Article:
Question 24/21

Question:

I am writing to urge you to please help protect the rights of those living within your area by supporting the continuation of a lawful activity which sometimes takes place on council owned land.

With an extraordinary lack of objectivity given the huge pressure that local councils, along with everyone else, have been under during the Covid crisis, animal rights activists are lobbying local councils to withdraw access for hunts to operate on their land as part of a nationwide campaign. Their campaign uses spurious allegations of law-breaking and cynical suggestions of health and safety issues in an attempt to deny people the opportunity to enjoy themselves.

Many of the country’s 250 registered trail hunts meet in council-owned public spaces either on Boxing Day – or at some other time throughout the year – where hundreds, and sometimes thousands, of local residents turn out to support, either by participating or spectating. Trail hunting – where an artificial scent is laid across the countryside for the hounds to follow – is a lawful activity that is enjoyed by thousands of participants.

The Hunting Act came into force in February 2005 which restricted traditional quarry hunting with hounds. It therefore does not matter whether one is in favour of traditional hunting or opposed to it when it comes to considering the future of trail hunting on council-owned land. What matters is that people are treated equally and fairly when seeking to undertake lawful activities on public land. There should be a presumption in favour of lawful activity on publicly owned land and the council should be seeking to maximise, not restrict, public enjoyment of any land held as a public asset for everyone.

The banning of people from council land without evidence of their wrong doing goes against all concepts of justice, where a person is innocent until proven guilty. If any person or group is to be banned from council land it should be as a result of that person or group having been found guilty of some offence.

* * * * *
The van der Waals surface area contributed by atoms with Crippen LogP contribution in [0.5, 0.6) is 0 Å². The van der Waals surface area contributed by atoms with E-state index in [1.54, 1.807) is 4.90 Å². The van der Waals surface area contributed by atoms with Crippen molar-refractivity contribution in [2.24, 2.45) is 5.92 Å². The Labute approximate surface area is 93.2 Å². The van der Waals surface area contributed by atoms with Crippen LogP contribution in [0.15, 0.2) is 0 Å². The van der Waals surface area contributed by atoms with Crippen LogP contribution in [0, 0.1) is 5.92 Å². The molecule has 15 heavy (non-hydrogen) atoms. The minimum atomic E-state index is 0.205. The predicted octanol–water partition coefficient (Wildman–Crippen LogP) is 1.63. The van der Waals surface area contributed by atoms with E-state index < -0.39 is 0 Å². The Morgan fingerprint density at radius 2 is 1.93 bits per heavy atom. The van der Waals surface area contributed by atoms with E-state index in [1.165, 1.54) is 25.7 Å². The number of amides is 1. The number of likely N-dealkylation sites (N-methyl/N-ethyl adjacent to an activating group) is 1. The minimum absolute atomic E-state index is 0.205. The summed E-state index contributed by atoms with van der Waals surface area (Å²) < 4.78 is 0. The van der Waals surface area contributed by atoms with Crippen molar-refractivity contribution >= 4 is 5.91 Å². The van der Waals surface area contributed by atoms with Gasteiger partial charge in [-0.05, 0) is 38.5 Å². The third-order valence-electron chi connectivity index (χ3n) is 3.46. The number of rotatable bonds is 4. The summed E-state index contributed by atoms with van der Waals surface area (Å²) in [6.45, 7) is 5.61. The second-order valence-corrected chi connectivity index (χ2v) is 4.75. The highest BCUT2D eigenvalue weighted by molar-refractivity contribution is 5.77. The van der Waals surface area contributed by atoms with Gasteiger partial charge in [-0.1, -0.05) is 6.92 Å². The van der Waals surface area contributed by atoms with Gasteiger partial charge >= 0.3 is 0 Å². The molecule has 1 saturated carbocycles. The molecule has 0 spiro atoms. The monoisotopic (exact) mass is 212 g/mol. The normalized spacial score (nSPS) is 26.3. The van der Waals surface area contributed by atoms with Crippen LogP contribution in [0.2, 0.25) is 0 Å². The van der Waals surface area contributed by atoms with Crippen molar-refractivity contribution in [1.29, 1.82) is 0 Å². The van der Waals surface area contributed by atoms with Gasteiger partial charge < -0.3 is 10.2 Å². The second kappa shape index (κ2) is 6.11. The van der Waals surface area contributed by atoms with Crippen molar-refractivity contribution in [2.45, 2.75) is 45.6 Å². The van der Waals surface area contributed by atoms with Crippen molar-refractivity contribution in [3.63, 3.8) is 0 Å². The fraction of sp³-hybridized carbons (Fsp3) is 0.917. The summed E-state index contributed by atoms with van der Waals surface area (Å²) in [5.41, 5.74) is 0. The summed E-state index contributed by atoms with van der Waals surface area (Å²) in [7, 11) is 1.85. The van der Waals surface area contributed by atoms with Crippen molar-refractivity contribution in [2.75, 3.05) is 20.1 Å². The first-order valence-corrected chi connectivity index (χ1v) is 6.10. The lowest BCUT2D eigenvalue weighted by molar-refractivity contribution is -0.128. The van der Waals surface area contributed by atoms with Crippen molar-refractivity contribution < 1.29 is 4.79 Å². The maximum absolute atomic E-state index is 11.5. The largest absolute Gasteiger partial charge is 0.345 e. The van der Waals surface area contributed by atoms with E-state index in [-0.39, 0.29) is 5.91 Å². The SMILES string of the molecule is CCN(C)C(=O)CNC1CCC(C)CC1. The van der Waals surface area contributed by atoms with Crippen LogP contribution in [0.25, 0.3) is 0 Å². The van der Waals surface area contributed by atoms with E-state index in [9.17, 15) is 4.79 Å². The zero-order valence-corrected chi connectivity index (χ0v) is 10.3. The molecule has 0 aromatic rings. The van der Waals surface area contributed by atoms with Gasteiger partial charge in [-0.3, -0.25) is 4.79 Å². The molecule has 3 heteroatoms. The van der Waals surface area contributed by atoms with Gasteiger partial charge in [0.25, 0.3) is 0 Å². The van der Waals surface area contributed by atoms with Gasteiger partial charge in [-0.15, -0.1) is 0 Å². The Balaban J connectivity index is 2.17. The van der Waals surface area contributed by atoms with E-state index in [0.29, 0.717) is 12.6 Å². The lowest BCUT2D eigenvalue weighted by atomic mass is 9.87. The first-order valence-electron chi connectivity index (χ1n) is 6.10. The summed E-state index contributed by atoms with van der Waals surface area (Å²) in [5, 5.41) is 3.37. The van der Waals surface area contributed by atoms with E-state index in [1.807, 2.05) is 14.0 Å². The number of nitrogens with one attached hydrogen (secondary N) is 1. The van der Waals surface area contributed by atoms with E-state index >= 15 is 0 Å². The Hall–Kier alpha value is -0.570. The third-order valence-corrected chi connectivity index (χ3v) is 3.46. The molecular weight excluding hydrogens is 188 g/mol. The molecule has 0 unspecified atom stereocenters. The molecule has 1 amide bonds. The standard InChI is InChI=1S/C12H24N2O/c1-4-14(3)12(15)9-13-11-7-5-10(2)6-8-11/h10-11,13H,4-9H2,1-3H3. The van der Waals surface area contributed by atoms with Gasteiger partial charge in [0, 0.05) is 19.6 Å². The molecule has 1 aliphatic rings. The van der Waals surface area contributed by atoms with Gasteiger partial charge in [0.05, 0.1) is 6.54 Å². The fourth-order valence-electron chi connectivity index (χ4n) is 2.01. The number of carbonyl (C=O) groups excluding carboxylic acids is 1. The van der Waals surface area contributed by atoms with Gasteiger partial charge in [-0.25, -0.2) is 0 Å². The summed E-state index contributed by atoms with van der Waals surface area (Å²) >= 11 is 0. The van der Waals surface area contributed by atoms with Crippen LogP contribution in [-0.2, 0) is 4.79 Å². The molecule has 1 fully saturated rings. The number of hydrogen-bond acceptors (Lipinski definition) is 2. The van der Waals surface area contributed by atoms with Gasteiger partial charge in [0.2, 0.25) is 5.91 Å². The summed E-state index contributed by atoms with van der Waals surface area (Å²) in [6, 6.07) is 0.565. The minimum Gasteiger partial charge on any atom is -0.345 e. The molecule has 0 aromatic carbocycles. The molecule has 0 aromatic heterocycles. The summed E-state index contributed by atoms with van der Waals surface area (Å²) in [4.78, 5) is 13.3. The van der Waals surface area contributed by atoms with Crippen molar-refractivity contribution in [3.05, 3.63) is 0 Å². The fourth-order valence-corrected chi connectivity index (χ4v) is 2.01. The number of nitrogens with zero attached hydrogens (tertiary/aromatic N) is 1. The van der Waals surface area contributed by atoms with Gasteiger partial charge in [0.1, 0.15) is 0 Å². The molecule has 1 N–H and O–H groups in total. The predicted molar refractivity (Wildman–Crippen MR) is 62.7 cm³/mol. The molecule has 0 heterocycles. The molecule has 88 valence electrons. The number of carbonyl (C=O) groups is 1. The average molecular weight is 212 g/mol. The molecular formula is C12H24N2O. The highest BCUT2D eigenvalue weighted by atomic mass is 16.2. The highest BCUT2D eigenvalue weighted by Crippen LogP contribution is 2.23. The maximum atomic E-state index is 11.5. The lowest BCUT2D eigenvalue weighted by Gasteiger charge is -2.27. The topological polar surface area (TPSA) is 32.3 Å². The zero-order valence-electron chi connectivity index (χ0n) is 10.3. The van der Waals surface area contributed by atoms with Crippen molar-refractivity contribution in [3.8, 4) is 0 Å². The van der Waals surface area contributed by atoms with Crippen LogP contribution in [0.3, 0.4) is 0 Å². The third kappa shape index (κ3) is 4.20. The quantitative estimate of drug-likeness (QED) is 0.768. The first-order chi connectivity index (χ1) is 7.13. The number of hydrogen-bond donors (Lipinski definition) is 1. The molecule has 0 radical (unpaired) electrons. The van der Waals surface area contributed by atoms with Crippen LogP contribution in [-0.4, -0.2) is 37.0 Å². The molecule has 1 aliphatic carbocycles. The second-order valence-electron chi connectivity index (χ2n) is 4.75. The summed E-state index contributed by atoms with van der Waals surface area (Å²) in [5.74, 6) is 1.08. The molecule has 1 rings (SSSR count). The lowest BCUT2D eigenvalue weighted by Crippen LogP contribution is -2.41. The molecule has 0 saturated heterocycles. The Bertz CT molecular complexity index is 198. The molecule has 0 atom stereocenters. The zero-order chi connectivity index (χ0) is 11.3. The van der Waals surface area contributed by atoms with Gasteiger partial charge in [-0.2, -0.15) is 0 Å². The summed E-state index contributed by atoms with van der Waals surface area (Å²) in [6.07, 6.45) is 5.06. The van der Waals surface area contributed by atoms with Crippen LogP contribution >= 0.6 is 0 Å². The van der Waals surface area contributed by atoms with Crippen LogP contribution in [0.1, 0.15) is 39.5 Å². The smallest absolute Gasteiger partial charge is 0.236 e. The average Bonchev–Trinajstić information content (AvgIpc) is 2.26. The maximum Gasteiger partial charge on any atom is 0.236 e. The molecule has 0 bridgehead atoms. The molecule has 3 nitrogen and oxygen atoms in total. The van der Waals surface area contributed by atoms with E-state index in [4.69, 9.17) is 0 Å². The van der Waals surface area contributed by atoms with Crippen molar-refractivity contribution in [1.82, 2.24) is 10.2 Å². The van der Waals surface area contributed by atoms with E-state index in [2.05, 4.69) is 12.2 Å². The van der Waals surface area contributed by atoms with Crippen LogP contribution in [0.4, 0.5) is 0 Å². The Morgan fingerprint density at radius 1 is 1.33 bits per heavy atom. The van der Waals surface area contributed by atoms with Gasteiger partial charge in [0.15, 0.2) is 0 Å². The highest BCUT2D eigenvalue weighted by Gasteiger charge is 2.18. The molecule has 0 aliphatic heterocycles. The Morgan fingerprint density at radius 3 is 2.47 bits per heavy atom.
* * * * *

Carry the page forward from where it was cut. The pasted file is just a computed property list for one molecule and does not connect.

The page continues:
Councils allow – and can only allow – lawful activity and they should continue to do so without discrimination. If there is evidence of unlawful activity by any person or group operating on council land then that is a matter of evidence for the police and courts so should be reported and investigated appropriately.

Where local councils – including Essex County Council, North Northamptonshire Council and Cherwell District Council – have been asked to vote on this matter, evidence and reason have continued to prevail, with all three authorities resisting the pressure from a small group of activists. Councils across the country continue to permit hunts to meet on their land however, there are concerns that some activists are trying to stop these legal activities “through the back door”.

Health and safety matters are taken very seriously by registered hunts and regular discussions are held between the hunt officials and their local council representatives to ensure they meet the necessary requirements ahead of any meet on council land. There is no evidence to suggest that public safety is at risk by allowing meets to continue in these areas and every effort is made to minimise disruption on the day.

I am writing to show my support to all the local councils that continue to allow meets on their land and to urge you as a councillor, to contact the Countryside Alliance (via hunting@countryside-alliance.org) or your local hunt directly if there are any motions proposed which may threaten the future of meets on council-owned or managed land.

I am very much looking forward to seeing large crowds continuing to greet hounds on council-owned land and I hope to have your support to ensure that can happen. (05/12/2021)

Answer:

Trail hunting does not occur on any land owned or managed by the authority, therefore the Council does not have a policy on this matter. (10/12/2021)